The New York Times
by Mark Bittman
Image Credit: Heinrich Boll Stiftung
I wish Olivier de Schutter had the power to match the acuity of his analysis, but it’s great that we’ve had an advocate whose vision is as broad as that of the corporations who have for the last 50 years determined global food policy. Since 2008, the human rights lawyer has had the title of United Nations special rapporteur on the right to food. (His second three-year term ends this week.) This is obviously not a genius marketing title and, even worse, the position carries no real power.
Still, the notion of an impartial observer who can see trends as corporations do — across political borders, and agnostic to them — is a valuable one. It’s easy enough for individual Americans to see how our problems may resemble Canada’s; it’s much more difficult to imagine ourselves struggling the way Indonesians do. That’s what De Schutter has done: shown us that the issues with the food system are as global as trade.
With increasing depth, De Schutter has analyzed a food crisis that is international and systemic, with common threads in countries rich and poor. He’s revealed how we can change things, how the will of the citizens and countries of the world can be powerful tools in making a new food system, one that is smart and sustainable and fair. “All over the world,” he says, “food systems are being rebuilt from the bottom up, often on a small, city-wide scale. That’s food democracy, which should be promoted just as in the early 20th century people dreamt of workplace democracy.”
De Schutter’s job has been to travel the world, observe and report. He’s spent time in countries as disparate as Malaysia and Mexico. During his term, he says, the “entire discourse” about food has changed (these quotes are from conversations we’ve had over the years and a phone interview this past Monday), and that more and more the solutions are seen to be moving away from what he calls “productivism”: the focus on chemically intensive monocrop agriculture with high yields and cash profits as the main goals.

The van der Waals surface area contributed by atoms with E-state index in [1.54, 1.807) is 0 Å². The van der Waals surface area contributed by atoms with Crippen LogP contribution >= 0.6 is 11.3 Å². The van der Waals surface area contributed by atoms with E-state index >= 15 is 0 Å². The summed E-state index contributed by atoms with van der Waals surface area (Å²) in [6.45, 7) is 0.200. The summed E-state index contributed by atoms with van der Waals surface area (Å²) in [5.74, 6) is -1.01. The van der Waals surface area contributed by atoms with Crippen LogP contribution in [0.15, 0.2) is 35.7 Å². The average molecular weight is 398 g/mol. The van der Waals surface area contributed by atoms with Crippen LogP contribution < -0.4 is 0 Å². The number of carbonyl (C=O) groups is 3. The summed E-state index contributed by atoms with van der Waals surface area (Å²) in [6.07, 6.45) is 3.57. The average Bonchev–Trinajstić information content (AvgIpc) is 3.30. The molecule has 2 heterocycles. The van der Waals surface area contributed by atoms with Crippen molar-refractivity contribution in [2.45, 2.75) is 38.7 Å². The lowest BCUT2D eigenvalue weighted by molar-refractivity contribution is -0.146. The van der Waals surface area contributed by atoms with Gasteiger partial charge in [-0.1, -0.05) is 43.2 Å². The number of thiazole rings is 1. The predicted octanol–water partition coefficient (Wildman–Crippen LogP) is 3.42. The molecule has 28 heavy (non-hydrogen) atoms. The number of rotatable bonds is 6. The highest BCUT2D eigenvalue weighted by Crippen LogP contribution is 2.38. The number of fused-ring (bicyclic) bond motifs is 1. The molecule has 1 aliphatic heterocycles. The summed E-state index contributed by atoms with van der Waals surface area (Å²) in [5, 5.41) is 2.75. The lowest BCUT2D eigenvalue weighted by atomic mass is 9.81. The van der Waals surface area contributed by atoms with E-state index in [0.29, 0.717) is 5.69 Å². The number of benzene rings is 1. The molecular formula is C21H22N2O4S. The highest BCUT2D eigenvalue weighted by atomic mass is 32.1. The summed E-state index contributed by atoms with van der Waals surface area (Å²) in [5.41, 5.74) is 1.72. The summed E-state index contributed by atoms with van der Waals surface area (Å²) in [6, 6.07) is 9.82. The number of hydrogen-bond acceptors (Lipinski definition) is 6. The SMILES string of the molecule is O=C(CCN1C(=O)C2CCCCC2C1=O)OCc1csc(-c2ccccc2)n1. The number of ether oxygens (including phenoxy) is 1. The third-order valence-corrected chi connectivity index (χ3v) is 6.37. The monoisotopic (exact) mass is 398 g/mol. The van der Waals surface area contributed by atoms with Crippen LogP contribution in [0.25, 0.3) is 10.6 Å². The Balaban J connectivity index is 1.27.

The way of the future, he believes, is agroecology, a sustainable form of agriculture that draws on science, tradition and wisdom to treat farmers, earth and consumers respectfully. (In other words, it’s sustainable. I wrote about it three years ago.)
“We’ve learned,” he says, “that investing in the monocrop growth of cereal or soybeans may produce a lot of calories but it does not contribute to adequate diets.” This linking of nutrition to agricultural policies — what you grow determines to a large extent what you eat — is a big shift.
Put another way, producing an adequate number of calories to feed the world has not resulted in either feeding the world completely or well: People still go hungry, and dietary diseases among seemingly well-fed people are the result of failed agricultural policies and malevolent marketing practices. Productivism, of course, has also pushed against ecological limits that were not imagined 50 years ago.
Even if De Schutter’s focus on “the right to food” had been interpreted narrowly, his analysis is damning: “Poor countries should be supported not by dumping food on their local markets but by helping them reinvest in their own local food systems, by investing in their helping them feed themselves.” This is especially true of poor farmers who may be driven off the land by an inability to compete with food sold at international commodity prices, people who subsequently cannot afford that commoditized food. Think, please, about the horrible irony of that situation, and of what food justice actually means.